There are "2" requirements for STATUATORY SMC S:

    1.  A single disability rated at 100 percent.  (TDIU can be substituted for a single 100 percent disability) and

     2.  An additional combined 60 percent seperate and distinct from each other.  

     Here is the problem with Bradley vs Peake:

    "What are your disabilitie(s) that rendered you unable to maintain SGE due to sc conditions?"  

     Vets often dont know, and VA isnt telling them.  

     Often, when awarding tdiu, the VA will say "all of your disabilities combine to render your unemployable".  This is pretty much a deal breaker for Bradley vs Peake SMC S.  

But, if your "40 percent" rendered you unemployable, then you should be eligible provided that your other disabilities were seperate and distinct.  

    If your tdiu is recent then the newer forms "ask" you which of your disabilities render you unemployable.  If you told them "all of them", then you may have cut your own throat for SMC S.  

    Its complicated, and, frankly I see that you have 2 choices:

1.  Do nothing.  

2.  Apply for SMC S, perhaps "along with" checking with a Veterans law firm to help guide you.  

     Number 2 seems to be the smart choice.  

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I agree with your choice of No.2.  Recently on another forum (VB*) that gives out bad misleading info sometimes I heard/read that in order to qualify for SMC-S your TDIU P&T rating must be based upon on a single disability such as in my case 70% for PTSD and not a combination of disabilities that add up to 60 or 80%, etc that gave you that TDIU rate.  I hope for sake of other vets that I am wrong on this or got bad info from other source which is of course common.  I am sure this is somewhere in the CFRs or USC that requires some digging.  Again only my own hearsay knowledge and not legal advice.

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@broncovet,

 

My award letter from 2016 is quite clear in respect to my TDIU P&T, it reads(paraphrasing) " Your combined SC rating renders you  TDIU P&T.., with no further examination appointments scheduled.., your combined Scheduler rating is 90%..."

 

Though it's a separate issue, I have 2 C&P exams scheduled for Monday to address my SC 0% for Post Operative Status, Perforation Of The Right Tympanic Membrane, which is still perforated as of today, and my SC 0% for hearing Loss Right Ear, which as of 11/11/2019, was diagnosed as "Moderate to sever hearing loss"

Both of the 0% listed above are from 11/20/1990 as listed on my Rated Disabilities.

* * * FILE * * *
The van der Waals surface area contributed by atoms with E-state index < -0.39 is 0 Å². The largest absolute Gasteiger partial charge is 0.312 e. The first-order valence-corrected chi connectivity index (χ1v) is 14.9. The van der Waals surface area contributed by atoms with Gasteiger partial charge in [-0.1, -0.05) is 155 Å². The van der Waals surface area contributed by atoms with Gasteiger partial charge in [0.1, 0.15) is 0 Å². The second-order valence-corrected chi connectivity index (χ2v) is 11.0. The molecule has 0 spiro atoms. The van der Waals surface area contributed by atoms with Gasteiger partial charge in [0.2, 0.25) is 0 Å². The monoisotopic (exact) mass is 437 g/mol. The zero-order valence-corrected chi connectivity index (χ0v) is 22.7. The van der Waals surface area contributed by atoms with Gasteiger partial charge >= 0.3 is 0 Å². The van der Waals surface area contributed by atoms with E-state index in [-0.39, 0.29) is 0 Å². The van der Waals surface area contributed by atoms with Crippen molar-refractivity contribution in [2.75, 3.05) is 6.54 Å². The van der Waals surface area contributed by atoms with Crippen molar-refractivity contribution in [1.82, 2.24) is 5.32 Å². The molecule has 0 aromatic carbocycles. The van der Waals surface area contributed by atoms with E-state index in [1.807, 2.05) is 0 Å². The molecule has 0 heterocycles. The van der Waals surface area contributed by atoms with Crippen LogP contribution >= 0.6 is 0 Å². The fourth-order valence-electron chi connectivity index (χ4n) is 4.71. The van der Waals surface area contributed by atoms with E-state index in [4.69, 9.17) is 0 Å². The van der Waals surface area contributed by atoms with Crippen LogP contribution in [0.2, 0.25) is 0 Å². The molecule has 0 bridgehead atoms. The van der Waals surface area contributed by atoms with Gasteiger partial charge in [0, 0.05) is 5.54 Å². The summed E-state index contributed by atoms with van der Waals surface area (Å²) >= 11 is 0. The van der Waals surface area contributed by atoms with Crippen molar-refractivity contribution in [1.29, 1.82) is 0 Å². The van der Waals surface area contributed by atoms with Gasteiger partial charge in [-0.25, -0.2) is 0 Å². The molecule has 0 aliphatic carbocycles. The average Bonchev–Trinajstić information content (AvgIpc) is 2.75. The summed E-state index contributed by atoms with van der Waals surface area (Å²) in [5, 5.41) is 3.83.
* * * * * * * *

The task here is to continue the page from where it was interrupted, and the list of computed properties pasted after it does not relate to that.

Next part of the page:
Sorry if these are issues for another discussion, but I listed them to give a better understanding of my case as it applies to possible SMC's

 

Can I assume my two SC 0% disabilities listed above would not be considered "Separate" should SMCs come into play?

 

Interesting discussion!

 

Allan  2-2-0 HUAH!

 

 

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This quote is from a BVA decision No. 1643473 dated 11/15/2016

"Subsection 1114(s) requires that a disabled Veteran whose disability level is determined by the ratings schedule must have at least one disability that is rated at 100 percent in order to qualify for the special monthly compensation provided by that statute.  Under the law, subsection 1114(s) benefits are not available to a Veteran whose 100 percent disability rating is based on multiple disabilities, none of which is rated at 100 percent disabling.

In this case, the Board notes that as a result of this decision, a TDIU due to service-connected MDD has been granted. Thus, for SMC purposes, this disability satisfied the requirement of a "service-connected disability rated as total."  See Buie v. Shinseki, 24 Vet. App. 242, 250 (2011); AB v. Brown, 6 Vet. App. 35, 38 (1993); see also Bradley v. Peake, 22 Vet. App. 280 (2008).  Because the Veteran has a single service-connected disability rated as total (i.e. her TDIU due solely to service-connected MDD), and has additional service-connected disabilities (i.e. complete hysterectomy with removal of both ovaries, sleep apnea, Type II diabetes mellitus, diabetic retinopathy with bilateral cataracts, abdominal scar, residuals left bunionectomy, residuals right bunionectomy, hypertension, irritable bowel syndrome, and pelvic adhesive disease ) that are independently rated at more than 60 percent combined, the criteria for SMC at the housebound rate have been met. 

Thus, in light of the Court's decisions in Bradley and in Buie, entitlement to SMC at the housebound rate under 38 U.S.C.A. § 1114 (s) is granted.